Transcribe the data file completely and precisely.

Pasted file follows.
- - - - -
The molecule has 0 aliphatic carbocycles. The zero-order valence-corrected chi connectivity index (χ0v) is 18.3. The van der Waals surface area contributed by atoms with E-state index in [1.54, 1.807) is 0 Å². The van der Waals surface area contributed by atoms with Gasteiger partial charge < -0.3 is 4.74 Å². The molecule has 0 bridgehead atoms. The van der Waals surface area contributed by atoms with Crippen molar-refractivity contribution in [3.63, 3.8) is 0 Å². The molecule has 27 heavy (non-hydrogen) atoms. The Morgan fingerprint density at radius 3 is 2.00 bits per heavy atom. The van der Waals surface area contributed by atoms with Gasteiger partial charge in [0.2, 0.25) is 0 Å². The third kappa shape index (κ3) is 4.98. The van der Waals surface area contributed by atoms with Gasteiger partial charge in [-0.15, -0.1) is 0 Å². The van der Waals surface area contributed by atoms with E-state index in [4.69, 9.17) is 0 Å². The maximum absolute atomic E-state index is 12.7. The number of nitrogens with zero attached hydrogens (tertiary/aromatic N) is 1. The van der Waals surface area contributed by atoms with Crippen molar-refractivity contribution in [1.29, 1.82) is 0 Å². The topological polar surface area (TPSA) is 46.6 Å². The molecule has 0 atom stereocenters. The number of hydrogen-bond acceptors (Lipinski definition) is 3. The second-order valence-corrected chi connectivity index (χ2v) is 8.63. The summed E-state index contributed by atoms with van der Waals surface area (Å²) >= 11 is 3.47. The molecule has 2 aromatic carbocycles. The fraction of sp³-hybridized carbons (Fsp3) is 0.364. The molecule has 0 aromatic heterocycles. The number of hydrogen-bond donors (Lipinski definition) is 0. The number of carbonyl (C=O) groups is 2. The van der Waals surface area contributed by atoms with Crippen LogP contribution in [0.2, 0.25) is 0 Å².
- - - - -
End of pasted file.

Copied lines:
The molecule has 0 aliphatic carbocycles. The zero-order valence-corrected chi connectivity index (χ0v) is 18.3. The van der Waals surface area contributed by atoms with E-state index in [1.54, 1.807) is 0 Å². The van der Waals surface area contributed by atoms with Gasteiger partial charge < -0.3 is 4.74 Å². The molecule has 0 bridgehead atoms. The van der Waals surface area contributed by atoms with Crippen molar-refractivity contribution in [3.63, 3.8) is 0 Å². The molecule has 27 heavy (non-hydrogen) atoms. The Morgan fingerprint density at radius 3 is 2.00 bits per heavy atom. The van der Waals surface area contributed by atoms with Gasteiger partial charge in [0.2, 0.25) is 0 Å². The third kappa shape index (κ3) is 4.98. The van der Waals surface area contributed by atoms with Gasteiger partial charge in [-0.15, -0.1) is 0 Å². The van der Waals surface area contributed by atoms with E-state index in [4.69, 9.17) is 0 Å². The maximum absolute atomic E-state index is 12.7. The number of nitrogens with zero attached hydrogens (tertiary/aromatic N) is 1. The van der Waals surface area contributed by atoms with Crippen molar-refractivity contribution in [1.29, 1.82) is 0 Å². The topological polar surface area (TPSA) is 46.6 Å². The molecule has 0 atom stereocenters. The number of hydrogen-bond acceptors (Lipinski definition) is 3. The second-order valence-corrected chi connectivity index (χ2v) is 8.63. The summed E-state index contributed by atoms with van der Waals surface area (Å²) >= 11 is 3.47. The molecule has 2 aromatic carbocycles. The fraction of sp³-hybridized carbons (Fsp3) is 0.364. The molecule has 0 aromatic heterocycles. The number of hydrogen-bond donors (Lipinski definition) is 0. The number of carbonyl (C=O) groups is 2. The van der Waals surface area contributed by atoms with Crippen LogP contribution in [0.2, 0.25) is 0 Å².